Kunyang, Yunnan, China
|Died||1433 (around age 61–62)
Zheng He was an ethnically Muslim Chinese figure of the Ming Dynasty, which ruled China for 276 years between the 1368 and 1644. Zheng He might be called the “Christopher Columbus” of China because of his spectacular journeys to far-off lands, such as East Africa, the Middle East, and Sri Lanka. But he was also much more. He was a great military and naval commander, diplomat, adviser, emissary and political insider.
Rediscovering Zheng He
Zheng He was all but forgotten to Chinese history until his story was rediscovered and documented in a popular 1909 book by the Chinese scholar, Liang Qihao. Shortly after this incredible biography became widespread knowledge, a monument to the explorer placed in Sri Lanka was also rediscovered. It is known as the Trilingual Stele because written on the stone are homages to the Buddhist, Islamic, and Hindu religions in three different languages.
Zheng He’s Background
Zheng He belonged to a Muslim subgroup of Chinese culture known as the Hui people. He was born in 1371, the second son in a large family. His birth name was Ma He, and his father was Ma Hajji. Even though he was born into a Muslim family, his own religious convictions are uncertain.
It is likely that Zheng was a broad-minded intellectual whose contact with many cultures and belief systems gave him and expanded worldly view and perspective. He was honored and admired by Muslim, Buddhist, and Hindu alike.
Zheng He was born in a time of turmoil. When he was 10 years old, Ming forces had invaded Yunnan, the land of Zheng’s birth and family. Yunnan was controlled by the Mongols at the time. His father was killed fighting against the Ming army, although historical records differ on the actual circumstances and allegiance of Ma Hajji. He may have simply been killed in the complicated, chaotic violence of war between opposing forces.
Captured and Castrated
At this time, young Zheng He was captured by Muslim forces allied with the Ming. He was subsequently castrated so that he could be placed in servitude to the Prince of Yan, who would become the future emperor, the Yongle Emperor. He eventually became a soldier in the Ming wars against the Mongols.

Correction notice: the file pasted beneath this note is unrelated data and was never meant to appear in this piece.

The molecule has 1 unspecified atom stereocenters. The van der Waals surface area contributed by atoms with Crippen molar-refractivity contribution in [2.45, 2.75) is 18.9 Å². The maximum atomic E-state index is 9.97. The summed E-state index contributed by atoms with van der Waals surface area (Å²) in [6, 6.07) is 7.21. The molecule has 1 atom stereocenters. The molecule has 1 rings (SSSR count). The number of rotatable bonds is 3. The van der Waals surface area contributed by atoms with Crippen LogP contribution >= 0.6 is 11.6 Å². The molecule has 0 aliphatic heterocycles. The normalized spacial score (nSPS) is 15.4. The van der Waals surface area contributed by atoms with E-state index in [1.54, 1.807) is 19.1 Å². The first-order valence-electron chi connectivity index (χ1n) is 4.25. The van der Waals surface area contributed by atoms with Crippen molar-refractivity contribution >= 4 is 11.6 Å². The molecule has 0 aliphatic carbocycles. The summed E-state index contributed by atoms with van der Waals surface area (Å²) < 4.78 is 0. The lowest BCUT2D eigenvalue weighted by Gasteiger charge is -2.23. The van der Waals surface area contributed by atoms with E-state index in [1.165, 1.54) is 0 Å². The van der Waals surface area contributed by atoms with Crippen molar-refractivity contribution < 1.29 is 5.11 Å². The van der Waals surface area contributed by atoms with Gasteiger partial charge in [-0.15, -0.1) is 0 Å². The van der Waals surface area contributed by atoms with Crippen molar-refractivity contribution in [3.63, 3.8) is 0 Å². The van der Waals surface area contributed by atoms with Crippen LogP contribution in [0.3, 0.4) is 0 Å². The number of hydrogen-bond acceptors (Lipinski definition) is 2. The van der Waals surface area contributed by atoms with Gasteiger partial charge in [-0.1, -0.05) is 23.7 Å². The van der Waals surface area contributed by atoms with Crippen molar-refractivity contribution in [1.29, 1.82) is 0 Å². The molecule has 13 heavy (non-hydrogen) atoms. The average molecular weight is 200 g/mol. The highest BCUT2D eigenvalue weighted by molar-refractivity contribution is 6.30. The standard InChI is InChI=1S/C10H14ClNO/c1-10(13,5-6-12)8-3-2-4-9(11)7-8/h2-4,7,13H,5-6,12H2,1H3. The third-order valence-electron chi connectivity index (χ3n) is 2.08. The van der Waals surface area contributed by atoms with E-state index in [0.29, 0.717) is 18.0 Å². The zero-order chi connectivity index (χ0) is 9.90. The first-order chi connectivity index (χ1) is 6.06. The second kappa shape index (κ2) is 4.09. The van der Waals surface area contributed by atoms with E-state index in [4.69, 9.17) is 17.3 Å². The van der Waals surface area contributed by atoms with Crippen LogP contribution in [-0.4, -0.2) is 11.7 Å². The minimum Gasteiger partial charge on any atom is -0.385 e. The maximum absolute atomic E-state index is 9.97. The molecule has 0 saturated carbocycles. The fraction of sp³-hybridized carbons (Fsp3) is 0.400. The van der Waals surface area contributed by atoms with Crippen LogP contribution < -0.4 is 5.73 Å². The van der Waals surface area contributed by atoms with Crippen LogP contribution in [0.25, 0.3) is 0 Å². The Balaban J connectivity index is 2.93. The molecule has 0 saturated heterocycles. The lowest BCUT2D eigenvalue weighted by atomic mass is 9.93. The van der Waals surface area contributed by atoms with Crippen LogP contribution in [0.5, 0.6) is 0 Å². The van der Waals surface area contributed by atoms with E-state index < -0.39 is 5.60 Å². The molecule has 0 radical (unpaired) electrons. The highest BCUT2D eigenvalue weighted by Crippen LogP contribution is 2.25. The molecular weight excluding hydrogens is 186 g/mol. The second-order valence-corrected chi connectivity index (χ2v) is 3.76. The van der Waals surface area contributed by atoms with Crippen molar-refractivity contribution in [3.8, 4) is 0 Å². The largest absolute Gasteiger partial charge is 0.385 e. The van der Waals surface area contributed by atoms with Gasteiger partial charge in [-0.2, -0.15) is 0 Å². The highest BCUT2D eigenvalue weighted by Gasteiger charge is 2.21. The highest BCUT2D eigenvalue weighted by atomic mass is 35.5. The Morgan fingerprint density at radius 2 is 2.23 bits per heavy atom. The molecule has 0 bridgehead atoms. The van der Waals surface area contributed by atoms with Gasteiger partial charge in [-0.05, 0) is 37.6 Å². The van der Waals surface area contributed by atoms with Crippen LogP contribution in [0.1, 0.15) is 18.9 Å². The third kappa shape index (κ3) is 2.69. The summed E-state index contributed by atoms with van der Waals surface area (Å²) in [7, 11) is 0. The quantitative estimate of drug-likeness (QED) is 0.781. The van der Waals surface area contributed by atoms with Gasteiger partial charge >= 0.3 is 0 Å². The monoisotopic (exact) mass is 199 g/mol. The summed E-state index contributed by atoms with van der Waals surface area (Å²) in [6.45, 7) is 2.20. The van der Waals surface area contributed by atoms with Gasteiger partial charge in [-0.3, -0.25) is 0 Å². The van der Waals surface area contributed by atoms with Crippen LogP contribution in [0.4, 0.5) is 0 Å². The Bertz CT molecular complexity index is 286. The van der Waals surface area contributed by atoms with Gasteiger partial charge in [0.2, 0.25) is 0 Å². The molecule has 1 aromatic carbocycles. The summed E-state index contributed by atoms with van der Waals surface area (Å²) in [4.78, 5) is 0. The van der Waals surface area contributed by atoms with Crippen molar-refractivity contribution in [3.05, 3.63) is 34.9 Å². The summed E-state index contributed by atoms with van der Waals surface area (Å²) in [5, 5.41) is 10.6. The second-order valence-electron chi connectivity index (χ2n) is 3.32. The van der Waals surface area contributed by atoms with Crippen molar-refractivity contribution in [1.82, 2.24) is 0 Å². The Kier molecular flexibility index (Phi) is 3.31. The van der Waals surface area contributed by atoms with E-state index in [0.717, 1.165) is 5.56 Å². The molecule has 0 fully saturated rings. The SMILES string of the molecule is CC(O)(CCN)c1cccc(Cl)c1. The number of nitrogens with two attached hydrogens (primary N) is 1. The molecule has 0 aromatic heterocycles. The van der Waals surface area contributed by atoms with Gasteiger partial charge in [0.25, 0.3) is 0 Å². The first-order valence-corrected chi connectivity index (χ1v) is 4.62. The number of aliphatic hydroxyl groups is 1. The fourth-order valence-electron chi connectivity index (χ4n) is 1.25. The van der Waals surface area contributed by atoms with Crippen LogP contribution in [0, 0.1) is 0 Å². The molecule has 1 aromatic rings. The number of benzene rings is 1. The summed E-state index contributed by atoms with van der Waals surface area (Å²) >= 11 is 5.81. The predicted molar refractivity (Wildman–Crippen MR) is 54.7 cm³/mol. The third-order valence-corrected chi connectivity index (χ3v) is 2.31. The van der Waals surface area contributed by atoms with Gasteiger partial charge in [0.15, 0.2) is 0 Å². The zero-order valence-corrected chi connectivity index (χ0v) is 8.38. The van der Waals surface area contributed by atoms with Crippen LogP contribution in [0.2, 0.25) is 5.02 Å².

He distinguished himself as a soldier and rose steadily through the ranks of the military hierarchy. This path led him to gain the personal confidence of the Prince of Yan. When the Prince rose to the supreme position of Emperor, Zheng also gained a position of considerable power.
In 1404, the Emperor appointed Zheng “Grand Director” of Palace Servants. It was a reward for his considerable achievements as a military leader in battles fought not only against enemies of the Ming Dynasty, but against the many internal feuding factions which characterized those complicated times.
Zheng He’s Sea Campaigns
Zheng He’s role in the Ming Dynasty evolved from that of soldier to a commander of ships. In 1424, he sailed to Palembang to confer an official seal upon and appoint an important official as a commissioner. Shortly after, the Yongle Emperor died and was succeeded by his son, the Hongxi Emperor. His new master wanted Zheng to serve as commander of the important city of Nanjing, and so his naval career was suspended for a time.
In 1430, the next ruler, the Xuande Emperor, ordered Zheng to lead an expedition to the “Western Ocean.” This was a time when China was moving aggressively to expand its trade and imperial power throughout the southeastern nations of Asia. The Ming Dynasty was also interested in expanding trade to distant locations in the West, which meant far-reaching efforts to establish links, trade, and power in Africa and the Middle East.
Legacy and Death of Zheng He
Similar to the way Europe began looking westward after the discovery of the New World by Columbus in 1492, the years of 1404 through the 1430s were a major age of seafaring expansion for China. The gigantic role Zheng He played in these expeditions cannot be overestimated.
His mind, skills, bravery, military instincts and superior diplomatic talents made Zheng He a natural to make significant gains for his country and to earn his place as one of the greatest explorers of all time. His accomplishments at sea included considerable military actions that expanded Chinese interests throughout Southeast Asia and among nations of the Indian Ocean.
Zheng He died at sea in 1433. His tomb remains today in the city of Nanjing. Numerous monuments to his memory can be found throughout the Asian world today.